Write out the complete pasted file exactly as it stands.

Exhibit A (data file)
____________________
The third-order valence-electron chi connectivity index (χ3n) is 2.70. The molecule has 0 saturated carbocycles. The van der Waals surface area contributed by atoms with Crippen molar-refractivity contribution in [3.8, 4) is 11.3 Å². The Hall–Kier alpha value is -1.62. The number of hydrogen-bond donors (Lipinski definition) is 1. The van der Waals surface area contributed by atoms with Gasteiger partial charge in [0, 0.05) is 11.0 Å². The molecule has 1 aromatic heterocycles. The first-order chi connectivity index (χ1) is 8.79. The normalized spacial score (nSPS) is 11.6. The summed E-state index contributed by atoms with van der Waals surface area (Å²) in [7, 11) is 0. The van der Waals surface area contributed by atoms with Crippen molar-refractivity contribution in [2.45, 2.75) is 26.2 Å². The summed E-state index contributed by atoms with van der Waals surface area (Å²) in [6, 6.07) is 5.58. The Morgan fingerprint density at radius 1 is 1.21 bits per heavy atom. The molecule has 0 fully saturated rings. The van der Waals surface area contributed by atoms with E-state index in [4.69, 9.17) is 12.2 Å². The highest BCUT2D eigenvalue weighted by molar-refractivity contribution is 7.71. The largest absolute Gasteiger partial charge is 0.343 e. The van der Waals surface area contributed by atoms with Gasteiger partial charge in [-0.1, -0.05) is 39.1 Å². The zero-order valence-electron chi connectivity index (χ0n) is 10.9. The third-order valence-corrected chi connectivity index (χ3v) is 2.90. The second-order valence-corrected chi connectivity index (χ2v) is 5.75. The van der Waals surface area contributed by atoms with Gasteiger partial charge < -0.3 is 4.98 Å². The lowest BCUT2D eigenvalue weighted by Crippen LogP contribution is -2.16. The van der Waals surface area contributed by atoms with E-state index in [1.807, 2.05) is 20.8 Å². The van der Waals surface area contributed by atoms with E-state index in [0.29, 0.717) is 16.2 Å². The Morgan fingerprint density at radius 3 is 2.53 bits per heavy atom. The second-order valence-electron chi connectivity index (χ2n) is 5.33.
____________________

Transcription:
The third-order valence-electron chi connectivity index (χ3n) is 2.70. The molecule has 0 saturated carbocycles. The van der Waals surface area contributed by atoms with Crippen molar-refractivity contribution in [3.8, 4) is 11.3 Å². The Hall–Kier alpha value is -1.62. The number of hydrogen-bond donors (Lipinski definition) is 1. The van der Waals surface area contributed by atoms with Gasteiger partial charge in [0, 0.05) is 11.0 Å². The molecule has 1 aromatic heterocycles. The first-order chi connectivity index (χ1) is 8.79. The normalized spacial score (nSPS) is 11.6. The summed E-state index contributed by atoms with van der Waals surface area (Å²) in [7, 11) is 0. The van der Waals surface area contributed by atoms with Crippen molar-refractivity contribution in [2.45, 2.75) is 26.2 Å². The summed E-state index contributed by atoms with van der Waals surface area (Å²) in [6, 6.07) is 5.58. The Morgan fingerprint density at radius 1 is 1.21 bits per heavy atom. The molecule has 0 fully saturated rings. The van der Waals surface area contributed by atoms with E-state index in [4.69, 9.17) is 12.2 Å². The highest BCUT2D eigenvalue weighted by molar-refractivity contribution is 7.71. The largest absolute Gasteiger partial charge is 0.343 e. The van der Waals surface area contributed by atoms with Gasteiger partial charge in [-0.1, -0.05) is 39.1 Å². The zero-order valence-electron chi connectivity index (χ0n) is 10.9. The third-order valence-corrected chi connectivity index (χ3v) is 2.90. The second-order valence-corrected chi connectivity index (χ2v) is 5.75. The van der Waals surface area contributed by atoms with Gasteiger partial charge < -0.3 is 4.98 Å². The lowest BCUT2D eigenvalue weighted by Crippen LogP contribution is -2.16. The van der Waals surface area contributed by atoms with E-state index in [1.807, 2.05) is 20.8 Å². The van der Waals surface area contributed by atoms with E-state index in [0.29, 0.717) is 16.2 Å². The Morgan fingerprint density at radius 3 is 2.53 bits per heavy atom. The second-order valence-electron chi connectivity index (χ2n) is 5.33.